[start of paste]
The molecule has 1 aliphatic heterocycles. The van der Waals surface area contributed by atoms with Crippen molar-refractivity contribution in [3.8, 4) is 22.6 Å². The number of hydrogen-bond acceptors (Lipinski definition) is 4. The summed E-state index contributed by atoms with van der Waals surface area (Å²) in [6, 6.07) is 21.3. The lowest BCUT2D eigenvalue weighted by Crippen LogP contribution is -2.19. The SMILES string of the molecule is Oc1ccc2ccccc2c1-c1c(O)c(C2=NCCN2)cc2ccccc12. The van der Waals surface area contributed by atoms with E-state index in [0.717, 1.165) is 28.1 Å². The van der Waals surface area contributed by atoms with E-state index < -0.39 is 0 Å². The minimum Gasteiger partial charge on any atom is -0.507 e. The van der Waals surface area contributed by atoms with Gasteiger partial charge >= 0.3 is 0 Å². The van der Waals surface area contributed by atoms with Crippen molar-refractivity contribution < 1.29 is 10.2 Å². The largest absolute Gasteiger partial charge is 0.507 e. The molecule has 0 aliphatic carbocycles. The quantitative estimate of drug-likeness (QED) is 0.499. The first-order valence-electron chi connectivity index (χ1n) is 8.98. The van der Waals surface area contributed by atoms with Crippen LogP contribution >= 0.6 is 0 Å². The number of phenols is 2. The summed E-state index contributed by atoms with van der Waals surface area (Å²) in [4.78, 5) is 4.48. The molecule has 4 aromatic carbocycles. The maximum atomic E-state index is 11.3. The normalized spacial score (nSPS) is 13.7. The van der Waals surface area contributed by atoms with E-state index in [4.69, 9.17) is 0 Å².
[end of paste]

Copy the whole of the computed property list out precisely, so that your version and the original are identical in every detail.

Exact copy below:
The molecule has 1 aliphatic heterocycles. The van der Waals surface area contributed by atoms with Crippen molar-refractivity contribution in [3.8, 4) is 22.6 Å². The number of hydrogen-bond acceptors (Lipinski definition) is 4. The summed E-state index contributed by atoms with van der Waals surface area (Å²) in [6, 6.07) is 21.3. The lowest BCUT2D eigenvalue weighted by Crippen LogP contribution is -2.19. The SMILES string of the molecule is Oc1ccc2ccccc2c1-c1c(O)c(C2=NCCN2)cc2ccccc12. The van der Waals surface area contributed by atoms with E-state index in [0.717, 1.165) is 28.1 Å². The van der Waals surface area contributed by atoms with E-state index < -0.39 is 0 Å². The minimum Gasteiger partial charge on any atom is -0.507 e. The van der Waals surface area contributed by atoms with Gasteiger partial charge >= 0.3 is 0 Å². The van der Waals surface area contributed by atoms with Crippen molar-refractivity contribution < 1.29 is 10.2 Å². The largest absolute Gasteiger partial charge is 0.507 e. The molecule has 0 aliphatic carbocycles. The quantitative estimate of drug-likeness (QED) is 0.499. The first-order valence-electron chi connectivity index (χ1n) is 8.98. The van der Waals surface area contributed by atoms with Crippen LogP contribution >= 0.6 is 0 Å². The number of phenols is 2. The summed E-state index contributed by atoms with van der Waals surface area (Å²) in [4.78, 5) is 4.48. The molecule has 4 aromatic carbocycles. The maximum atomic E-state index is 11.3. The normalized spacial score (nSPS) is 13.7. The van der Waals surface area contributed by atoms with E-state index in [4.69, 9.17) is 0 Å².